Jan. 29 — Retailer Target will report on the investment consequences of its data breach to the Securities and Exchange Commission, but not until March, a company spokeswoman told Bloomberg BNA Jan. 29.
Target (TGT) announced in December that hackers breached its data and gained access to payment card information for approximately 40 million customers; in January it announced that hackers had accessed contact information for 70 million customers.
“Target's next report will be the annual report on Form 10-K for the year ending February 1, 2014, which will be filed in March 2014,” a Target spokeswoman said in an email to Bloomberg BNA. “Target will fully comply with the SEC's rules in that report, including an update to the material risks related to cybersecurity and cyber incidents, as well as a discussion of the financial impact of the data breach, to the extent known.”
The retailer's comment comes after a Jan. 28 letter from Sen. John D. Rockefeller IV (D-W.Va.) asking why the company “has not yet reported the massive data breach [it] recently suffered to the Securities and Exchange Commission.” Rockefeller is chairman of the Senate Commerce Committee.
Target last filed a quarterly report Nov. 27, before its “confirmation of the data breach,” covering the quarter ending Nov. 2, the spokeswoman said.
While no SEC disclosure requirements apply exclusively to cybersecurity risks, other such requirements “may impose an obligation on registrants to disclose such risks and incidents,” according to an October 2011 disclosure guidancefrom the SEC's Division of Corporate Finance.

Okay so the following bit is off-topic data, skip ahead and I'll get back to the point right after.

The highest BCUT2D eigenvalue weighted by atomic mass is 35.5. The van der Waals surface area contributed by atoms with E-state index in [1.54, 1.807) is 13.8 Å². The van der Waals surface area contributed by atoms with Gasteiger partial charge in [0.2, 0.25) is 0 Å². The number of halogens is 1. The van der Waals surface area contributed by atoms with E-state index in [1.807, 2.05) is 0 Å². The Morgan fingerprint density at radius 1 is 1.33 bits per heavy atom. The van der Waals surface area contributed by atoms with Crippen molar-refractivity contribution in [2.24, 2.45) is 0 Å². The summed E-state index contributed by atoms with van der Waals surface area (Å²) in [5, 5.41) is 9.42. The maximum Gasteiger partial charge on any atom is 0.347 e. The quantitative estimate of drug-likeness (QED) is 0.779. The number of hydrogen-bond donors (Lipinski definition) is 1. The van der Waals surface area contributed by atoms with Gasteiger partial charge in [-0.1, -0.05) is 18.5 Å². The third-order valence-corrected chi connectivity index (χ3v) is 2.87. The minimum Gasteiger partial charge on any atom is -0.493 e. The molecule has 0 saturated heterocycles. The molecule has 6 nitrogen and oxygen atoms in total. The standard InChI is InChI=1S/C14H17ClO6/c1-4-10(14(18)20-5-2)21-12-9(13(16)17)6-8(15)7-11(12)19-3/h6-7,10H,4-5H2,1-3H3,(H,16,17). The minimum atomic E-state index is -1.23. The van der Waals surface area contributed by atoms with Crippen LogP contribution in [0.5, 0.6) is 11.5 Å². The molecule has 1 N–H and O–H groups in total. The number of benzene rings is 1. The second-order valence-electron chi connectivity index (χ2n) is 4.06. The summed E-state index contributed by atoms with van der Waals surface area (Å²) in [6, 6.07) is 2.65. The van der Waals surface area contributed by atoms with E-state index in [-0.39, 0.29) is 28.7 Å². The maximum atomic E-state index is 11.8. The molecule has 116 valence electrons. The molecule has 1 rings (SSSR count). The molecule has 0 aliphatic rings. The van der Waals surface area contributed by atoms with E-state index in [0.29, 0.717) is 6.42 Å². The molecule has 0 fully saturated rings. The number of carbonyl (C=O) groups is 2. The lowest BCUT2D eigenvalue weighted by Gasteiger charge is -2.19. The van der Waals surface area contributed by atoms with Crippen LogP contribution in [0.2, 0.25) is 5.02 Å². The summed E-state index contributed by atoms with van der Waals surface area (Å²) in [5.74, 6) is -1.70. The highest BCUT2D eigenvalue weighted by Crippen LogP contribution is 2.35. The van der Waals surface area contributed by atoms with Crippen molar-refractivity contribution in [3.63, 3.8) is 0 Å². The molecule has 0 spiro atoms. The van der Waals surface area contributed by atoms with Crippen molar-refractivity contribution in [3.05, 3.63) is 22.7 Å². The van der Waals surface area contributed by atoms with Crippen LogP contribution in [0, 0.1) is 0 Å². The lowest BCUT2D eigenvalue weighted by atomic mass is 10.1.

The guidance says that in case of a “material cyber attack,” merely disclosing the risks of an attack might not be adequate. A company “may need to discuss the occurrence of the specific attack and its known and potential costs and other consequences.”
Target's 10-K filing from March 2013 mentioned that a potential data security breach could “affect how we operate our business.”
“A data breach involving the theft of personal information about tens of millions of Target customers is clearly a material cyber attack that has affected how your business operates,” Rockefeller wrote. “I am therefore puzzled why your company has not yet updated its SEC filings to reflect this event.
“Your failure thus far to provide this information to your investors does not seems consistent with the spirit or letter of the SEC's financial disclosure rules,” he wrote.
Banking trade groups have asked Congress to investigate the consequences of the attack on Target.
“Congress should examine the specific circumstances of this breach and the broader data security issues involved,” Frank Keating, president of the American Bankers Association, said in a Jan. 16 statement.
In a Jan. 3 letter to Congress, Credit Union National Association President Bill Cheney pressed Congress to “fully examine the chronic issue of merchant data breaches, their impact on consumers and financial institutions.”
The banking groups say that they, not merchants, typically bear the cost of reimbursing consumers when fraudulent transactions occur using data obtained from breaches.
Elsewhere, the House Commerce Subcommittee on Commerce, Manufacturing and Trade will hold a hearing in the first week of February on data breaches. The subcommittee announced that Target officials will testify but has not released further details.
A Senate subcommittee on international trade and finance will also hold a Feb. 3 hearing on safeguarding consumers' financial data, but the witnesses do not include Target representatives.
To contact the reporter on this story: Rob Tricchinelli in Washington at email@example.com
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To see Rockefeller's Jan. 28 letter to Target, visit http://www.commerce.senate.gov/public/?a=Files.Serve&File_id=88b26fe9-f089-4f5e-9191-6e43342a456e
The SEC's 2011 disclosure guidance can be found at http://www.sec.gov/divisions/corpfin/guidance/cfguidance-topic2.htm
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